This article presents a compilation of the top 10 most underrated Bollywood movies of all time. These films have been selected based on their critical acclaim, artistic merit, and commercial success.
The term ‘underrated’ refers to movies that did not receive the recognition they deserved in terms of box office numbers or popular appeal.
The list includes films from different eras spanning over six decades, showcasing the diverse range of talent and storytelling in the Bollywood industry.
By examining these films, this article aims to shed light on the cinematic works that may have been overlooked by mainstream audiences but are considered significant contributions to Indian cinema.
It is important to note that this selection does not imply any hierarchy or superiority among these movies; rather, it seeks to highlight their cultural and artistic value within the realm of Bollywood filmography.
Awaara (1951) is a significant example of an underrated Bollywood film that explores themes of social inequality, moral dilemmas, and the struggle for justice in a visually captivating manner.
Despite being one of the Bollywood classics, Awaara remains relatively unrecognized as one of the industry’s underrated gems.
Directed by Raj Kapoor, this film tells the story of Raj (played by Kapoor himself), an orphan who grows up to become a petty criminal.
The movie delves into societal issues such as poverty and crime while also questioning the notions of good and evil.
With its melodious songs, memorable performances, and impactful storytelling, Awaara deserves more recognition for its contribution to Indian cinema.
It presents a thought-provoking narrative that challenges conventional norms and highlights the complexities of human nature within a socially stratified society.
Kaagaz Ke Phool (1959)
Regarded as a classic in Indian cinema, Kaagaz Ke Phool (1959) has often been overlooked by mainstream audiences despite its innovative storytelling and striking visual aesthetics.
This film, directed by Guru Dutt, explores the tragic life of a successful film director who falls from grace due to personal and professional struggles.
Despite its lackluster reception upon release, Kaagaz Ke Phool had a significant impact on future Bollywood films.
Cinematic influences can be seen in the way this film challenged traditional narrative structures and experimented with nonlinear storytelling techniques. The use of flashbacks and dream sequences became more prevalent in later Bollywood films, thanks to Kaagaz Ke Phool’s pioneering approach.
Additionally, the film showcased technological advancements that were ahead of its time. The use of Cinemascope and Technicolor added depth and vibrancy to the visuals, elevating the overall cinematic experience. These innovations paved the way for future advancements in Indian cinema.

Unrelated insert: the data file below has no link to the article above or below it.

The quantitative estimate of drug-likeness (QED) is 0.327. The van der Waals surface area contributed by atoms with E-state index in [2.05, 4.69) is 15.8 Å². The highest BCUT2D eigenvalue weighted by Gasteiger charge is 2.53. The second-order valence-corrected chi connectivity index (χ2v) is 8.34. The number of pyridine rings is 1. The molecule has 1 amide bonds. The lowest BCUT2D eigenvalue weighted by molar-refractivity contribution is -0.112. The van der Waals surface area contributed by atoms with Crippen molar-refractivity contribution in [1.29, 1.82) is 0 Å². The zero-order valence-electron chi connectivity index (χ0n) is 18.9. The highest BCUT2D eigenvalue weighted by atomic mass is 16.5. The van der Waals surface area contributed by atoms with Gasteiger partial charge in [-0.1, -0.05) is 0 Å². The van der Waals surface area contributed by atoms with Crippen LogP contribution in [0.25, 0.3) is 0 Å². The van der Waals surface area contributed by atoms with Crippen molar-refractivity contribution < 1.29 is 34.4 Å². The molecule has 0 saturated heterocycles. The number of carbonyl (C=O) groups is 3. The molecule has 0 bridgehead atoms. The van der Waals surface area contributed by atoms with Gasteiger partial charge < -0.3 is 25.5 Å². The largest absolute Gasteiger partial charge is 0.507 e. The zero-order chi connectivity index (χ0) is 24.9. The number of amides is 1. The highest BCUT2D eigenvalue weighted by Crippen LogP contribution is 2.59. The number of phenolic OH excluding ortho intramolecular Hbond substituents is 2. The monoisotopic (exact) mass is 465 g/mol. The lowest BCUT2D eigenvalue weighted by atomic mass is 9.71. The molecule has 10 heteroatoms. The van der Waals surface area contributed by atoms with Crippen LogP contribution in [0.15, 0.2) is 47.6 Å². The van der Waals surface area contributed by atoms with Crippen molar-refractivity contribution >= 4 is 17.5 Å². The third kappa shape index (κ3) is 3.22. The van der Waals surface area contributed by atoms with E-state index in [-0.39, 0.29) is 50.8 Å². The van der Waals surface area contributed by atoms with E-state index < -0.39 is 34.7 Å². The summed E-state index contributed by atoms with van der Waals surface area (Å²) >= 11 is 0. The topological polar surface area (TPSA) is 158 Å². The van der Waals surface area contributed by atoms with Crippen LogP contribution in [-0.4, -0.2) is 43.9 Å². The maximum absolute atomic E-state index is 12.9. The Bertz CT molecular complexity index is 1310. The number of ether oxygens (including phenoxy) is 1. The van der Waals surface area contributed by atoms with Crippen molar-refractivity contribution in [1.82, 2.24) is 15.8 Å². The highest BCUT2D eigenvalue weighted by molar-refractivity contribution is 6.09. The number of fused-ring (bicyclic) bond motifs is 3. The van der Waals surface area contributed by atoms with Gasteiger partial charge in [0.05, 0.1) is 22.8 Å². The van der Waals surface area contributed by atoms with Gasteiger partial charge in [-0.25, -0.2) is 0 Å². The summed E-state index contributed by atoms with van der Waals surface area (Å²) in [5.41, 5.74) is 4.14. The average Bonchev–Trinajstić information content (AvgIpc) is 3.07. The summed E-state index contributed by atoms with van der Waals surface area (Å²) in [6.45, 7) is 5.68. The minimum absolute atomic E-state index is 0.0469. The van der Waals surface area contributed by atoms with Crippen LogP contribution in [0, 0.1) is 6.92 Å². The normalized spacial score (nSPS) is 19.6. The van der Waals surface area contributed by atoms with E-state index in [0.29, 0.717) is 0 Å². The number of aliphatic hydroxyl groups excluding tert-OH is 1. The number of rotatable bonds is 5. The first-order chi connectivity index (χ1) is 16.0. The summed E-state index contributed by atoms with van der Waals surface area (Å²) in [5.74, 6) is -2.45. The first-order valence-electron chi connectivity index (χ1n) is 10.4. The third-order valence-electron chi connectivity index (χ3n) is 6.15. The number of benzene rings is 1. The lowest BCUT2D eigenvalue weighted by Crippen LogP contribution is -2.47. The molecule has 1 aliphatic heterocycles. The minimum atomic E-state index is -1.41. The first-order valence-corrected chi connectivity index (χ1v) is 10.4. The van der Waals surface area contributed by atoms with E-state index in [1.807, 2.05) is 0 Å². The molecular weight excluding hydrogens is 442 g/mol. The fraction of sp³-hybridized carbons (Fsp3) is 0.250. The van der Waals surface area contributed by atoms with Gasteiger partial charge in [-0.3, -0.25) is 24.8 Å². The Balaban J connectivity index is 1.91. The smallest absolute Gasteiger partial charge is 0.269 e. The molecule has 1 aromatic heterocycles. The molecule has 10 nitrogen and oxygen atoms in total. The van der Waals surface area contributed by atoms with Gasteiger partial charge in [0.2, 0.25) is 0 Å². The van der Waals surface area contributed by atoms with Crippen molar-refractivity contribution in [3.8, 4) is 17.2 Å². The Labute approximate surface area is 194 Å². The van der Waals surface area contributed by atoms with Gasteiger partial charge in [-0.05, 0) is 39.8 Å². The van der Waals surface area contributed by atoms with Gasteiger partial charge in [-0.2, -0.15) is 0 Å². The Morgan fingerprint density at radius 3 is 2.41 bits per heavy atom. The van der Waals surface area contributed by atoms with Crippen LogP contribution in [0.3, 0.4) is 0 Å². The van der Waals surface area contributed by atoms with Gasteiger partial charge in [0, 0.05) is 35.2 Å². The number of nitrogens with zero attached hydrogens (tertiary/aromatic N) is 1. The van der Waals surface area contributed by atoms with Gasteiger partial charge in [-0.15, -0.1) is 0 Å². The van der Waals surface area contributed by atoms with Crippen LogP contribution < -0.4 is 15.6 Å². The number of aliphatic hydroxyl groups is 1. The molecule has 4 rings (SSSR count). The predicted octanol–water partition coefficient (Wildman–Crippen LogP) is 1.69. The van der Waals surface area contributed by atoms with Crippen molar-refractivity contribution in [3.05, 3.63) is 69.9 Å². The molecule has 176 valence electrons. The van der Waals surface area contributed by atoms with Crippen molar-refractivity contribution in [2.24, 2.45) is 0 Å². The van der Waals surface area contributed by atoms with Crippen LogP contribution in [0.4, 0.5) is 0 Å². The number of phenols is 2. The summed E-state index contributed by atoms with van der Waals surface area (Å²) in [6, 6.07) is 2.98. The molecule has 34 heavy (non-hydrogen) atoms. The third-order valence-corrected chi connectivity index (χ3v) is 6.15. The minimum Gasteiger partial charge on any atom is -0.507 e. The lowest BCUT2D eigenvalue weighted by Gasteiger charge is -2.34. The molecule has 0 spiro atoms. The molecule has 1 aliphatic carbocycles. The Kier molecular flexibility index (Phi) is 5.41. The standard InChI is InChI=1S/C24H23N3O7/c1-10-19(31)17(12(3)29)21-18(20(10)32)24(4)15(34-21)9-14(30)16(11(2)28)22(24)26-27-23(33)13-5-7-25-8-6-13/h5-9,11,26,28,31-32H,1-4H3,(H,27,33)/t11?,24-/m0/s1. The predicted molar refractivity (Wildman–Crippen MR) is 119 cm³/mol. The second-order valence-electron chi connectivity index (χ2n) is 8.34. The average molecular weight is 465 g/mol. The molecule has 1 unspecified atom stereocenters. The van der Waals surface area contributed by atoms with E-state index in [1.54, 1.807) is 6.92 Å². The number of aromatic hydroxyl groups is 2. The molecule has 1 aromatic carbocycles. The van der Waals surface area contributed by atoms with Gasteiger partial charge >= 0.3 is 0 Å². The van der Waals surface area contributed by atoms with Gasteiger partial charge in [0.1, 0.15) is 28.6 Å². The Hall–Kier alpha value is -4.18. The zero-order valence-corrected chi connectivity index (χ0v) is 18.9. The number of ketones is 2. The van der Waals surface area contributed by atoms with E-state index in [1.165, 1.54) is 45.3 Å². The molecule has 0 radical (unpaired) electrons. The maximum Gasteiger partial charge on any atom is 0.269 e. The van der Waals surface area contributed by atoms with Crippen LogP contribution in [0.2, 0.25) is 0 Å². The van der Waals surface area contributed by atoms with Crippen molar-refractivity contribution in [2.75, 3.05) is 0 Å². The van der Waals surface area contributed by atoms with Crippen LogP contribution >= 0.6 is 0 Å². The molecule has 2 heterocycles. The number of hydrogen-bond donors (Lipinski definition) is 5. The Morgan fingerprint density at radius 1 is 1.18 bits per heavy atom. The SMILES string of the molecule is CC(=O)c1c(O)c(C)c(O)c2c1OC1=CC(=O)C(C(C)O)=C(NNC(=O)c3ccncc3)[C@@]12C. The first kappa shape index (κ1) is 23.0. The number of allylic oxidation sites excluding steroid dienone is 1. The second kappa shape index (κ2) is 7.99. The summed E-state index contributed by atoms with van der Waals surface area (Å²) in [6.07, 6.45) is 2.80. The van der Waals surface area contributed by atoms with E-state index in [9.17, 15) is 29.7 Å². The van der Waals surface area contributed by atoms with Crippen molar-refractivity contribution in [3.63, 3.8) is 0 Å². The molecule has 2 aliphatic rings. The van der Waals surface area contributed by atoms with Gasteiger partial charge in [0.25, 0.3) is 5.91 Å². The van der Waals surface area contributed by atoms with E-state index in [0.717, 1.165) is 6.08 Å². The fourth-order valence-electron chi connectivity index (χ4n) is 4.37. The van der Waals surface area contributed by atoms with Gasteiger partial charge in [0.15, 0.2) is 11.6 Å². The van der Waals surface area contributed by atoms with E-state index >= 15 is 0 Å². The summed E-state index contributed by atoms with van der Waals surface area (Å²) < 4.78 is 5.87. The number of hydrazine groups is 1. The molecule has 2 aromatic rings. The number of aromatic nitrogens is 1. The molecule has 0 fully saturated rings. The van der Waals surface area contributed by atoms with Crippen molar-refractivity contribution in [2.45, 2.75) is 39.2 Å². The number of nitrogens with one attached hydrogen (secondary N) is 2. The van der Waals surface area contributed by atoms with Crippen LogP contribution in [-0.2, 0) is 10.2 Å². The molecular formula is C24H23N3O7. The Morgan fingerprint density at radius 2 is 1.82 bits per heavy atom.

Overall, Kaagaz Ke Phool remains an underrated gem that deserves recognition for its artistic achievements and lasting contributions to Bollywood filmmaking.
One notable film from the late 1950s that captured the hearts of audiences with its poignant storyline and memorable songs is Pyaasa (1957).
Directed by Guru Dutt, this black-and-white masterpiece explores the themes of love and despair in a society plagued by materialistic values.
The protagonist, Vijay, played by Guru Dutt himself, is a struggling poet who finds solace in his art while being rejected and misunderstood by society.
The film delves deep into his emotional journey as he navigates through personal and societal pressures.
Pyaasa also sheds light on the exploitation of artists and their struggle for recognition in a world driven by commercial success.
With its soulful music composed by S.D. Burman, Pyaasa remains an underrated gem that continues to resonate with audiences even today.
Another notable film from the 1960s that evokes a strong emotional response is Guide (1965), directed by Vijay Anand. It tells the captivating story of a tour guide named Raju who becomes entangled in a complex web of love, self-discovery, and spiritual enlightenment.
Impact on the Indian film industry:
Guide broke conventional norms of storytelling and challenged societal taboos. It was one of the first films to address themes such as adultery and spirituality openly. The movie showcased unconventional characters and narrative techniques that pushed boundaries, inspiring future filmmakers to experiment with different storytelling styles.
Social and political commentary:
Guide explores various social issues prevalent in Indian society at that time including gender roles, religious hypocrisy, and societal expectations. It delves into the conflict between tradition and individual freedom while questioning established norms. The film’s nuanced portrayal of these themes made it an important work in terms of social commentary, sparking discussions on cultural values and personal choices.
Guide remains an underrated gem in Bollywood’s history, contributing significantly to both artistic expression and critical discourse within the Indian film industry.
Masoom (1983), directed by Shekhar Kapur, presents a poignant exploration of the complexities of family dynamics and the impact of infidelity on children. The film delves into the theme of innocence lost through the eyes of child actors, showcasing their ability to convey complex emotions.
Analyzing societal themes, ‘Masoom’ highlights the repercussions of extramarital affairs on family structures and questions societal norms regarding forgiveness and acceptance. The movie’s sensitive portrayal emphasizes the emotional turmoil experienced by both parents and children in such situations.
‘Masoom’ also sheds light on the importance of communication within families, emphasizing how lack thereof can lead to misunderstandings and alienation. Furthermore, it explores the resilience and adaptability displayed by children when faced with challenging circumstances.
Through its compelling narrative and powerful performances, ‘Masoom’ serves as an underrated gem that provokes contemplation on timeless familial conflicts and societal expectations.
Directed by Ashutosh Gowariker, Swades (2004) is a thought-provoking film that delves into the journey of an Indian expatriate who returns to his homeland and becomes deeply invested in uplifting the lives of rural villagers through sustainable development initiatives. The movie explores societal themes such as the divide between urban and rural India, caste discrimination, and the importance of community empowerment. It highlights how individuals can make a difference by taking responsibility for their communities and working towards positive change.
One important aspect emphasized in Swades is the impact of globalization on Indian society. The protagonist’s experiences abroad expose him to advanced technology and modern amenities, making him question why these advancements are not reaching his own countrymen. This raises questions about economic inequality and the need for inclusive development that benefits all sections of society.